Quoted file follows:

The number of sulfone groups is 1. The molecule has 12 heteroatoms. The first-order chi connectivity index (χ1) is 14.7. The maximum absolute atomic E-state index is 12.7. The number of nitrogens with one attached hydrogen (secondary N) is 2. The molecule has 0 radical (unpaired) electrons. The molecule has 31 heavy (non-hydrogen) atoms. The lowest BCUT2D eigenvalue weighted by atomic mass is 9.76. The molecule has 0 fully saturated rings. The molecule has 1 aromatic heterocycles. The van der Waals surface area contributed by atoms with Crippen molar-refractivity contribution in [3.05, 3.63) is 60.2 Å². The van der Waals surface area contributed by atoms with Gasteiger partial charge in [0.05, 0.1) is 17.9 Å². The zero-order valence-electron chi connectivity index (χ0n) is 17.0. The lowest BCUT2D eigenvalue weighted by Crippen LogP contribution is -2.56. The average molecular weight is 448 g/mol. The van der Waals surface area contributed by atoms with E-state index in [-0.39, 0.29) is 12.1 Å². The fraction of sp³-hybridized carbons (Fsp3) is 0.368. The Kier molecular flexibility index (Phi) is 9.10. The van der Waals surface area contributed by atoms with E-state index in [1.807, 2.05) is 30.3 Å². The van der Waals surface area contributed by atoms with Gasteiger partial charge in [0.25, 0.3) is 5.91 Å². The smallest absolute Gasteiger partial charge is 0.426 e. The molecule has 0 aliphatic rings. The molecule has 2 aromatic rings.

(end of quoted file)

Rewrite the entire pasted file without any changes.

The number of sulfone groups is 1. The molecule has 12 heteroatoms. The first-order chi connectivity index (χ1) is 14.7. The maximum absolute atomic E-state index is 12.7. The number of nitrogens with one attached hydrogen (secondary N) is 2. The molecule has 0 radical (unpaired) electrons. The molecule has 31 heavy (non-hydrogen) atoms. The lowest BCUT2D eigenvalue weighted by atomic mass is 9.76. The molecule has 0 fully saturated rings. The molecule has 1 aromatic heterocycles. The van der Waals surface area contributed by atoms with Crippen molar-refractivity contribution in [3.05, 3.63) is 60.2 Å². The van der Waals surface area contributed by atoms with Gasteiger partial charge in [0.05, 0.1) is 17.9 Å². The zero-order valence-electron chi connectivity index (χ0n) is 17.0. The lowest BCUT2D eigenvalue weighted by Crippen LogP contribution is -2.56. The average molecular weight is 448 g/mol. The van der Waals surface area contributed by atoms with E-state index in [-0.39, 0.29) is 12.1 Å². The fraction of sp³-hybridized carbons (Fsp3) is 0.368. The Kier molecular flexibility index (Phi) is 9.10. The van der Waals surface area contributed by atoms with E-state index in [1.807, 2.05) is 30.3 Å². The van der Waals surface area contributed by atoms with Gasteiger partial charge in [0.25, 0.3) is 5.91 Å². The smallest absolute Gasteiger partial charge is 0.426 e. The molecule has 0 aliphatic rings. The molecule has 2 aromatic rings.